"Will that be credit or debit?"
The seemingly innocuous question gets answered without thought at countless checkout lines. But consumers should think carefully the next time they use their debit cards at the checkout, because the wrong choice can cost $1.50 each time they swipe their cards. This may sound like peanuts, but it adds up. (And given the woes of the market and the economy, are you going to sneeze at peanuts?)
"If you have a debit card with a Visa or Mastercard logo, which button do you have to press in order to use it?" asks Richard Crone, vice president of financial services for Dove Consulting, a Boston-based strategy firm. "It's sort of a trick question. But you should probably still push credit."
Indeed, the fee you pay depends on how that debit-card purchase is processed. Sign the receipt as you would a credit-card purchase and you won't be charged a cent. Plus, you'll be able to take part of any incentives your card may offer, like cash back bonuses or frequent-flyer miles. But if you enter a PIN number, some banks will hit you with a service fee and you won't rack up any incentive bonuses.
"When they ask you credit or debit, they're really asking you how you want your card to be used," says Susan Craine, consumer associate for the New York Public Interest Research Group. "Some people might not know this. Personally, I was never given instructions on how to use my card when I first received it."
The Debit Boom
While debit cardholders may have some confusion about how to best use their cards, it hasn't slowed down their usage, which Crone says is growing at 35% compounded annually.
Three years ago, cash was king, used in 39% of all purchases, while credit and debit cards accounted for 22% and 21%, respectively, according to Dove Consulting. By last year, debit-card usage had surged, eating away at both cash and credit's share as a type of payment. In 2001, Dove statistics show debit accounted for 26% of all purchases, while cash's share shrunk to 33%.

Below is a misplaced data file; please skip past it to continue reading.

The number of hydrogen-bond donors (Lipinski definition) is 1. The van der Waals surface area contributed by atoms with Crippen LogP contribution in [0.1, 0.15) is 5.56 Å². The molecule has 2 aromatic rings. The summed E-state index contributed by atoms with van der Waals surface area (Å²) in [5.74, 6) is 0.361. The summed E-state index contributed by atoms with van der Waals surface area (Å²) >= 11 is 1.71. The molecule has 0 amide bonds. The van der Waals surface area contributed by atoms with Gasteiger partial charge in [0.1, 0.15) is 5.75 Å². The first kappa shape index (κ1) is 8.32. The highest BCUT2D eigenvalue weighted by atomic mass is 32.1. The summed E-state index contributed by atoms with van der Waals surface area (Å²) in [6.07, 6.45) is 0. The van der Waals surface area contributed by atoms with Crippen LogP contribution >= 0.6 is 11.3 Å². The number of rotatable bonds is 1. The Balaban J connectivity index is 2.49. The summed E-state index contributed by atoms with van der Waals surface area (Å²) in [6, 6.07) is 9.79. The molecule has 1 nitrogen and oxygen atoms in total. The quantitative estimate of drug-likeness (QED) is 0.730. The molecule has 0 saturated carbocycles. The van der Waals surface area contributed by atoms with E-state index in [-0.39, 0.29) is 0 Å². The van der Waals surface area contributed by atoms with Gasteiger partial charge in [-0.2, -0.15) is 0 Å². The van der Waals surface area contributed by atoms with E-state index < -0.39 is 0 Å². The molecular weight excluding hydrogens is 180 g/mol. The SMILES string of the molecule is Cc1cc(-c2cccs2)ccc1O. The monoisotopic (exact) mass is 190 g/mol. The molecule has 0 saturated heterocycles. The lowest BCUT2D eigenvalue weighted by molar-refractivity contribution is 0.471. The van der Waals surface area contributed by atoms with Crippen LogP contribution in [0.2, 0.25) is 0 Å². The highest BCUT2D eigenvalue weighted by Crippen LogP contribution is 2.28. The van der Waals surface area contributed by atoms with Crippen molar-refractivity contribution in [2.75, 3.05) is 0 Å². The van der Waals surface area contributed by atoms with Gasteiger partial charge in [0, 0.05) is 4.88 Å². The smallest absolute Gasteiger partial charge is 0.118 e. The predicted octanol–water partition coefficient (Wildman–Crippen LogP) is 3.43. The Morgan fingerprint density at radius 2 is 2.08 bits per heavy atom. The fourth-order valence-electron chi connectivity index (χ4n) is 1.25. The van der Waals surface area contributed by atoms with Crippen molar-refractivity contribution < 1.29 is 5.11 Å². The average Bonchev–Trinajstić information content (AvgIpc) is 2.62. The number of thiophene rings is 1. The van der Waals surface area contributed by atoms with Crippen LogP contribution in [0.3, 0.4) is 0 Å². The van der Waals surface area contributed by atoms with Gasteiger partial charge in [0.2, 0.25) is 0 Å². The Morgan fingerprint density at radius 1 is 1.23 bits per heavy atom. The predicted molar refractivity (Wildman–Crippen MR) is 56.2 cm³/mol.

"Debit cards are the fastest-growing consumer product in the history of Visa," says Stacey Pinkerd, senior vice president at Visa. "Over 115 million people carry a Visa-branded debit card, with 60 million to 70 million using it every month."
As debit card usage has boomed, so have the number of banks that penalize customers for entering a PIN instead of signing the receipt. In a study of 106 banks in the New York City area, NYPIRG found that 57% charge fees for punching a PIN in the checkout line. The average fee was 89 cents, but more than half had fees exceeding $1. Five of the 10 banks that issue the most debit cards charge some kind of fee for punching a PIN, ranging from 25 cents to $1.50, according to Consumer Reports.
Why the Confusion?
There are two ways to process a debit-card payment. When a debit transaction is treated like a credit card, it is carried over the Visa or Mastercard network. But under a PIN purchase, a transaction is routed along a regional banking network, such as MAC.
"It all comes down to competition," says Pinkerd. "There are different networks that operate in different ways. Ultimately it all comes down to consumer choice."
But retailers have been pushing customers towards PIN-based transactions because it's cheaper for them to process purchases that way. On a PIN transaction, retailers pay a flat fee between 15 cents and 25 cents, but a signature-based transaction costs them 1.9% of the total purchase. Purchase a $200 stereo with a debit card, sign the receipt, and retailers end up paying $3.80 instead of pocket change.
According to a study from Jefferies and Co., retailers pay four times more, on average, for signature-based transaction than they do for PIN-based transactions. Those high fees have led retailers to sue credit-card companies. Until the legal fracas is resolved, consumers can expect credit-card companies to push for credit purchases, while retailers push them to use their PIN.
To Sign or Not to Sign?
For the most part, consumers should sign for purchases to avoid paying fees, but it's also important to remember that not all cards charge fees for PIN-based transactions -- 43% of the banks polled in the NYPIRG study didn't.
"What we tell people is that this is a case where they need to know the specifics for their particular debit account," Craine says, adding that some fees are waived for maintaining certain balances. "You need to research what fees you'll be charged. It's up to consumers to inform themselves."